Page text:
During the Second World War volunteers from across the British Empire played their part in fighting Germany and its allies. In the air, at sea and on land, they risked their lives, yet very little attention has been given to the thousands of black British, West Indian and West African servicemen and women who took part.
When Britain declared war on Germany on 3 September 1939 the colonies rallied enthusiastically to support the mother country. The statistics produced by Stephen Bourne are quite staggering and demonstrate in stark facts the enormous contribution made by the African and West Indian countries of the Empire. For example, thousands of West Indians served in the Merchant Navy and in civilian war work in Britain and approximately 700 British Hondurans worked as lumberjacks in Scotland. However, the most significant contribution was in the RAF.
Nearly 6,000 West Indians served with the RAF: 5,536 as ground staff and 300 as aircrew. Between 1940 and 1942, 3,000 enlisted in the RAF and between June and November 1944 nearly 4,000 ground staff arrived in Britain. A further 1,500 came over in March 1945. Of those serving in the RAF and RCAF 103 were decorated. On a smaller scale West Indian women also played a part. The reluctance of the War Office to recruit black women from the West Indies explains the relatively small number but eighty joined the WAAF (Women’s Auxiliary Air Force) and thirty the ATS (Auxiliary Territorial Service). The total number of Africans who fought for Britain in the Second World War is approximately 372,000.
To exemplify the contribution made by black servicemen and women Stephen Bourne details the lives of particular individuals. Amongst the most notable was Nigeria’s Peter Thomas. Whilst Babatunde O. Alakija was the first African to be selected for training as a pilot with the RAF, it was Peter Thomas who was to be the first African pilot to be commissioned.
Peter, or Deniyi as he was known to his friends, was born in Lagos in 1914. Peter had all the right qualifications for entry into the RAF. He was a long distance runner and had enrolled in the Territorial Battalion of the Nigerian Regiment at the time of his application.
Normally courteous and gentlemanly, he would let himself go at social events such as Mess parties and, having been persuaded to have a few drinks, would demonstrate wild African dances in a “most impressive manner”. He did, however, have a tendency to be involved in mishaps and accidents rather more frequently than one would have expected. It was rumoured that whenever he “bent” an aircraft his father would always foot the bill!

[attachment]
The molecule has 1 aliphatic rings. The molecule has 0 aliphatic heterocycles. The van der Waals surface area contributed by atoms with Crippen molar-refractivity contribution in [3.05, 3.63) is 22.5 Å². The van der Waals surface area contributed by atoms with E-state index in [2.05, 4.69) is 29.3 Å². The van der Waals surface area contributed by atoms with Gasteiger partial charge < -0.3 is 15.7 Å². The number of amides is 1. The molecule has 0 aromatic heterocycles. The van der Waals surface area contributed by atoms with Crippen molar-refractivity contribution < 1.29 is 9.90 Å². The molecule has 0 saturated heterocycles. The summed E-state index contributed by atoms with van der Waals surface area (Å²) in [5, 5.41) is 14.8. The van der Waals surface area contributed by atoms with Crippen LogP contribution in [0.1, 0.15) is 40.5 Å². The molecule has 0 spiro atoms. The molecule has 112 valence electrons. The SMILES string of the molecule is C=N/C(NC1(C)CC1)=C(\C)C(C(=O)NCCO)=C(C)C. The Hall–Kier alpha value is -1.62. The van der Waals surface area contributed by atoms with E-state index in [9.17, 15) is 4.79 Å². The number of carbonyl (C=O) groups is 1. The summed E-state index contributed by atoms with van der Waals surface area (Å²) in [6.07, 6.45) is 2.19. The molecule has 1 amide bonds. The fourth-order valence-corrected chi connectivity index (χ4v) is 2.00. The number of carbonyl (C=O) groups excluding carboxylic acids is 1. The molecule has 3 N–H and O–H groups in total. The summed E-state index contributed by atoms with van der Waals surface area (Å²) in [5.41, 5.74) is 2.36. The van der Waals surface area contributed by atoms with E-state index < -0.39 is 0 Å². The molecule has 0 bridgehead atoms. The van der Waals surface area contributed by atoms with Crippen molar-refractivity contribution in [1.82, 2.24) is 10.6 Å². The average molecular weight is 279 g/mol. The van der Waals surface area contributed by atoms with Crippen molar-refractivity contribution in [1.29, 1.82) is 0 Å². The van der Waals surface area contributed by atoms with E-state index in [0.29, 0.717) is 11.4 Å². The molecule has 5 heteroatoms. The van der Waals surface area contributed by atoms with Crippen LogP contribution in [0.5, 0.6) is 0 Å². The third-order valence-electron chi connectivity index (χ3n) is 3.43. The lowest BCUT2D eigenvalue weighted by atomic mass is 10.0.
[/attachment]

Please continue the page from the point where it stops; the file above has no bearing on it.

On 12 January 1945, during a routine exercise over the Brecon Beacons in South Wales, 30-year-old Flight Lieutenant Thomas was forced to make a crash landing in the mountains. He did not survive the crash.
In 2002 the best-selling author Ken Follett included a black RAF squadron leader called Charles Ford in his wartime espionage thriller Hornet Flight. Follett says that Ford was inspired by the real life RAF hero Ulric Cross, a Trinidadian who flew eighty sorties over Europe and reached the rank of Squadron Leader. He was awarded the DFC in June 1944 and the DSO in November 1944.
Cross volunteered for the RAF after he witnessed the defeat of the British at Dunkirk. In 1941 he began his training at RAF Cranwell and, after he graduated as a Pilot Officer, Cross was assigned to Bomber Command. He served as a navigator in 139 (Jamaica) Squadron, though he was the only West Indian in the squadron: “I was on Mosquitoes, Pathfinder Force, bombing and target marking pathfinders, and I did almost eighty operations. I was lucky. I crash landed five or six, maybe seven times and the strange thing is that when you’re really young you feel immortal. That may well be a defence mechanism, but you do feel immortal, and you knew that the possibility existed that every time you got up in an aeroplane and flew over Germany you wouldn’t come back. But the young feel they will live forever and I felt I was doing the right thing in trying to stop Hitler.”
The Motherland Calls is an important reminder of Britain’s debt to those countries of the Empire that now form that wonderful institution, the Commonwealth.
Review courtesy of Britain At War Magazine.